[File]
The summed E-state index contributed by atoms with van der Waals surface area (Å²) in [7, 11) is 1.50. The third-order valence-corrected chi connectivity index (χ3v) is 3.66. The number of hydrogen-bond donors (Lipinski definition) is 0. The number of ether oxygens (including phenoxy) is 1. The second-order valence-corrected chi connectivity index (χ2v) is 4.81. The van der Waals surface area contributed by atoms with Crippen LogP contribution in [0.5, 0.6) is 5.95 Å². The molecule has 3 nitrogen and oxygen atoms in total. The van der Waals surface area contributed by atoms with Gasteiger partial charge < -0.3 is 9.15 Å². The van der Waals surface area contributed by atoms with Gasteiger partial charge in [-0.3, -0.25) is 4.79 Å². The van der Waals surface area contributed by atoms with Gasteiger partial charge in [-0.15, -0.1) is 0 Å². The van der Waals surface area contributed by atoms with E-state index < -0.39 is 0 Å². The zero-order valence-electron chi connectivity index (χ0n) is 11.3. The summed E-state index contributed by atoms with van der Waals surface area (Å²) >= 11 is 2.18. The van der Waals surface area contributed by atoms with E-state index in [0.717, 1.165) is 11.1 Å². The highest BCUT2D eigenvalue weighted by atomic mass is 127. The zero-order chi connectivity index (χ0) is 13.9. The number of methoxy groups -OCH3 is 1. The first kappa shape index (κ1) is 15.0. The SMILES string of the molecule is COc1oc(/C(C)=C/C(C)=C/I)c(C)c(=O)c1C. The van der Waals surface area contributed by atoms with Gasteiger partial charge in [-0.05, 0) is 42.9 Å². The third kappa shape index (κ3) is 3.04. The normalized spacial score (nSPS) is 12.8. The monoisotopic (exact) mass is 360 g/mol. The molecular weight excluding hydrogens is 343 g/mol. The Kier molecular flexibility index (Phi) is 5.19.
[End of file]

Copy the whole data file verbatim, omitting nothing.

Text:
The summed E-state index contributed by atoms with van der Waals surface area (Å²) in [7, 11) is 1.50. The third-order valence-corrected chi connectivity index (χ3v) is 3.66. The number of hydrogen-bond donors (Lipinski definition) is 0. The number of ether oxygens (including phenoxy) is 1. The second-order valence-corrected chi connectivity index (χ2v) is 4.81. The van der Waals surface area contributed by atoms with Crippen LogP contribution in [0.5, 0.6) is 5.95 Å². The molecule has 3 nitrogen and oxygen atoms in total. The van der Waals surface area contributed by atoms with Gasteiger partial charge < -0.3 is 9.15 Å². The van der Waals surface area contributed by atoms with Gasteiger partial charge in [-0.3, -0.25) is 4.79 Å². The van der Waals surface area contributed by atoms with Gasteiger partial charge in [-0.15, -0.1) is 0 Å². The van der Waals surface area contributed by atoms with E-state index < -0.39 is 0 Å². The zero-order valence-electron chi connectivity index (χ0n) is 11.3. The summed E-state index contributed by atoms with van der Waals surface area (Å²) >= 11 is 2.18. The van der Waals surface area contributed by atoms with E-state index in [0.717, 1.165) is 11.1 Å². The highest BCUT2D eigenvalue weighted by atomic mass is 127. The zero-order chi connectivity index (χ0) is 13.9. The number of methoxy groups -OCH3 is 1. The first kappa shape index (κ1) is 15.0. The SMILES string of the molecule is COc1oc(/C(C)=C/C(C)=C/I)c(C)c(=O)c1C. The van der Waals surface area contributed by atoms with Gasteiger partial charge in [-0.05, 0) is 42.9 Å². The third kappa shape index (κ3) is 3.04. The normalized spacial score (nSPS) is 12.8. The monoisotopic (exact) mass is 360 g/mol. The molecular weight excluding hydrogens is 343 g/mol. The Kier molecular flexibility index (Phi) is 5.19.